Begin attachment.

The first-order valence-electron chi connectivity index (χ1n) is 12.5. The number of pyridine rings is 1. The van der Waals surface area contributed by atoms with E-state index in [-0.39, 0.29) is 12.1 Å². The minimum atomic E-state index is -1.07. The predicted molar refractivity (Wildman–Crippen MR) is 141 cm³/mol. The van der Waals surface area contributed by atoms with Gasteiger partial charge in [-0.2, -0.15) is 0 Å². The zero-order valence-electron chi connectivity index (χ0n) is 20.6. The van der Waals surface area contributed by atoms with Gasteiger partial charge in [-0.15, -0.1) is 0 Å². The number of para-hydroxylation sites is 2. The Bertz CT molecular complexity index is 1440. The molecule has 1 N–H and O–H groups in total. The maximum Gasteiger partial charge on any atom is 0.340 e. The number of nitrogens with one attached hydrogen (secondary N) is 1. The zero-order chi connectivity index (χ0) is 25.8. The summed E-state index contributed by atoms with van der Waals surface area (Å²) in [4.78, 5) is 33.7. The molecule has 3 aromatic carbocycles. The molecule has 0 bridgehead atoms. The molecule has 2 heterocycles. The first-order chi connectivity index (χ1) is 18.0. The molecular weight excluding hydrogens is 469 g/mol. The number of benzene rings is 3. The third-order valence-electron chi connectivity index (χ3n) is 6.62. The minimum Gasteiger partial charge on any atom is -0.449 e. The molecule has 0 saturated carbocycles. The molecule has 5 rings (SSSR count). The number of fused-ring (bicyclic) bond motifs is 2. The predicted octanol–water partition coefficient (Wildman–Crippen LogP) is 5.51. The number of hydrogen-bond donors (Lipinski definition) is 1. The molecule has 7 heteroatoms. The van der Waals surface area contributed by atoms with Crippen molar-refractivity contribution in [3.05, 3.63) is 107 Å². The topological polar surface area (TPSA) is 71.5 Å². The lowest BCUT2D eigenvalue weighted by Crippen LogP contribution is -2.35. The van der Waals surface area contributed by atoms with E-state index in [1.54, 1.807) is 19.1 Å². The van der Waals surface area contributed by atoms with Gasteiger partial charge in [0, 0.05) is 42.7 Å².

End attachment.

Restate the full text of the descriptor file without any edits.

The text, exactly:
The first-order valence-electron chi connectivity index (χ1n) is 12.5. The number of pyridine rings is 1. The van der Waals surface area contributed by atoms with E-state index in [-0.39, 0.29) is 12.1 Å². The minimum atomic E-state index is -1.07. The predicted molar refractivity (Wildman–Crippen MR) is 141 cm³/mol. The van der Waals surface area contributed by atoms with Gasteiger partial charge in [-0.2, -0.15) is 0 Å². The zero-order valence-electron chi connectivity index (χ0n) is 20.6. The van der Waals surface area contributed by atoms with Gasteiger partial charge in [-0.15, -0.1) is 0 Å². The number of para-hydroxylation sites is 2. The Bertz CT molecular complexity index is 1440. The molecule has 1 N–H and O–H groups in total. The maximum Gasteiger partial charge on any atom is 0.340 e. The number of nitrogens with one attached hydrogen (secondary N) is 1. The zero-order chi connectivity index (χ0) is 25.8. The summed E-state index contributed by atoms with van der Waals surface area (Å²) in [4.78, 5) is 33.7. The molecule has 3 aromatic carbocycles. The molecule has 0 bridgehead atoms. The molecule has 2 heterocycles. The first-order chi connectivity index (χ1) is 18.0. The molecular weight excluding hydrogens is 469 g/mol. The number of benzene rings is 3. The third-order valence-electron chi connectivity index (χ3n) is 6.62. The minimum Gasteiger partial charge on any atom is -0.449 e. The molecule has 0 saturated carbocycles. The molecule has 5 rings (SSSR count). The number of fused-ring (bicyclic) bond motifs is 2. The predicted octanol–water partition coefficient (Wildman–Crippen LogP) is 5.51. The number of hydrogen-bond donors (Lipinski definition) is 1. The molecule has 7 heteroatoms. The van der Waals surface area contributed by atoms with Crippen molar-refractivity contribution in [3.05, 3.63) is 107 Å². The topological polar surface area (TPSA) is 71.5 Å². The lowest BCUT2D eigenvalue weighted by Crippen LogP contribution is -2.35. The van der Waals surface area contributed by atoms with E-state index in [1.54, 1.807) is 19.1 Å². The van der Waals surface area contributed by atoms with Gasteiger partial charge in [0, 0.05) is 42.7 Å².